Gaining glimpses into lives completely different than the one I lead in central Ohio is one of my favorite aspects in travel. Oftentimes the characters in these non-fiction stories consider themselves to be ordinary individuals in an ordinary existence. Familiarity masks the magic and camouflages the charm. Which makes it all the more fun when you meet someone like Joan Ellis of Barnstable, Massachusetts on Cape Cod.
My leisurely drive along Massachusetts 6A with my aunt in the spring of 2010 took us out of traffic and into the quaint little towns that mark one’s passage onto the Cape. We had stopped for photos and fruit and were walking back towards the car when I was struck by a view Mrs. Ellis must see dozens of times a day. She was unloading groceries but noticed me peering toward the twin Adirondack chairs perched at the end of the marsh that was her backyard. Mrs. Ellis graciously invited us up for a closer view.
Knowing we probably weren’t the first to admire her home , we asked how she handled what must be a constant stream of passersby. Mrs. Ellis laughed, “You’d better be comfortable with visitors when you live on Main Street!” She told us she liked to prune the flowers along her front fence wearing one of those t-shirts that make the wearer appear to be sporting a rather shapely bikini. She lamented that the younger generation didn’t even blink but that she got occasional honks from older drivers. She was hoping for a better response on April Fool’s Day which would land in the next week.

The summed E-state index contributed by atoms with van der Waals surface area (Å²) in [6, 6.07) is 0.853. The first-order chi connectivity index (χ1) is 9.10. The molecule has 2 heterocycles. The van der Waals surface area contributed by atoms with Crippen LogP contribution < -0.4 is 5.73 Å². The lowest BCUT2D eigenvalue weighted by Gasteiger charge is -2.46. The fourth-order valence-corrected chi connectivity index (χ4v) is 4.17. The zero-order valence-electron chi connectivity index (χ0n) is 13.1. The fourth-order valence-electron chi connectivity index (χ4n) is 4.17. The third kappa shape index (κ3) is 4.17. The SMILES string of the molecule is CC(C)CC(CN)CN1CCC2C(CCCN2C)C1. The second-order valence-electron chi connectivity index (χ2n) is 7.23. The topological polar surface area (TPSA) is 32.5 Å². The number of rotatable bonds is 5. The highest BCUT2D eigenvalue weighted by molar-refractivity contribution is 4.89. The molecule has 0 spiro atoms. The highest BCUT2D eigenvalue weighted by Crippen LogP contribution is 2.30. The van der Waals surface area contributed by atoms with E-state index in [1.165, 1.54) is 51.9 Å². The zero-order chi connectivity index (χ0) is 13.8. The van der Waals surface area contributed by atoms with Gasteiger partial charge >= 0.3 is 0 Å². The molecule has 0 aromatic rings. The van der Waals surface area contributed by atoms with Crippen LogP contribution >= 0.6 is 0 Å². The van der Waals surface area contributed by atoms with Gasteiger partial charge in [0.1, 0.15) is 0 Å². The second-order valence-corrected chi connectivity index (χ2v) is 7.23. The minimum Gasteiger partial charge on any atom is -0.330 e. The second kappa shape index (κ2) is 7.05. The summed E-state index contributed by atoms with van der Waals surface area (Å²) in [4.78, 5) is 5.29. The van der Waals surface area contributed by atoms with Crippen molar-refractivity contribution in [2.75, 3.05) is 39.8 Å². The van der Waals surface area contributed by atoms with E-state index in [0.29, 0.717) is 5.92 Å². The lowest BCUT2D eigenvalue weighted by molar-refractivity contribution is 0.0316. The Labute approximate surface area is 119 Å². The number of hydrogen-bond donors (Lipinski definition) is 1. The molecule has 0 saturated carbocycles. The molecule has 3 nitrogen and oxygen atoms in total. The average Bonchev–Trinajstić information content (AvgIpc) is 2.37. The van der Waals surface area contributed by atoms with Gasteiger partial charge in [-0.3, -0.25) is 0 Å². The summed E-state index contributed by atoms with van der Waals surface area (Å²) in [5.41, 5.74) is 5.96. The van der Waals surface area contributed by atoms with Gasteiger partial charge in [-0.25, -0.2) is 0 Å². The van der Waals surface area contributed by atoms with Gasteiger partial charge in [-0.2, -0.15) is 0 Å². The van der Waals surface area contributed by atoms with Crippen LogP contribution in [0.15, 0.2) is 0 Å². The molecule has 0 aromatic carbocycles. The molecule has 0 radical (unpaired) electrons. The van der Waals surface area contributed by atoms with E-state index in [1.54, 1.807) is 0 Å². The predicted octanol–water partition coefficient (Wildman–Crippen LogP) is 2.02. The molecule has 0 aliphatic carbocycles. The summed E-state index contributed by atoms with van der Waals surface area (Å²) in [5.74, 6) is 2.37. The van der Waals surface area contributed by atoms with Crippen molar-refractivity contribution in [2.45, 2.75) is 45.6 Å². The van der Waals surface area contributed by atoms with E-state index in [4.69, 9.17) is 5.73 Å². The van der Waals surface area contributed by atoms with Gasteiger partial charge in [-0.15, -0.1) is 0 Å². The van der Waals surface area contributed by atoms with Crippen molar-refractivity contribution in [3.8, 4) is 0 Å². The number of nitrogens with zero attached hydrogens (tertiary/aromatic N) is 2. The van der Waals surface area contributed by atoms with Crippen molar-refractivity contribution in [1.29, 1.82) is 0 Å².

The shingled house with a detached garage had been her husband’s family home, and Mrs. Ellis shared a little of its history.
The Barnstable County Courthouse across the street used to be neighbored by the county prison and a working farm with wandering cattle. Prisoners once grew potatoes in the marshland I’d noticed behind the house. Mrs. Ellis said that she was often asked if it didn’t make them nervous to have the Courthouse’s two cannons pointed directly at their home! Her standard response was that it didn’t worry her much knowing that the cannonballs had been found by her husband as a young boy and were safely stored in their own cellar.
Her main concern that afternoon as the spring season began was whether her hollyhocks would recover after an excessively wet winter to bloom in customary profusion along her Main Street fence. I hoped so too. Mrs. Ellis’ ability to prune her hollyhocks seemed intrinsic to Barnstable’s quiet charm.
Updated from April 22, 2010.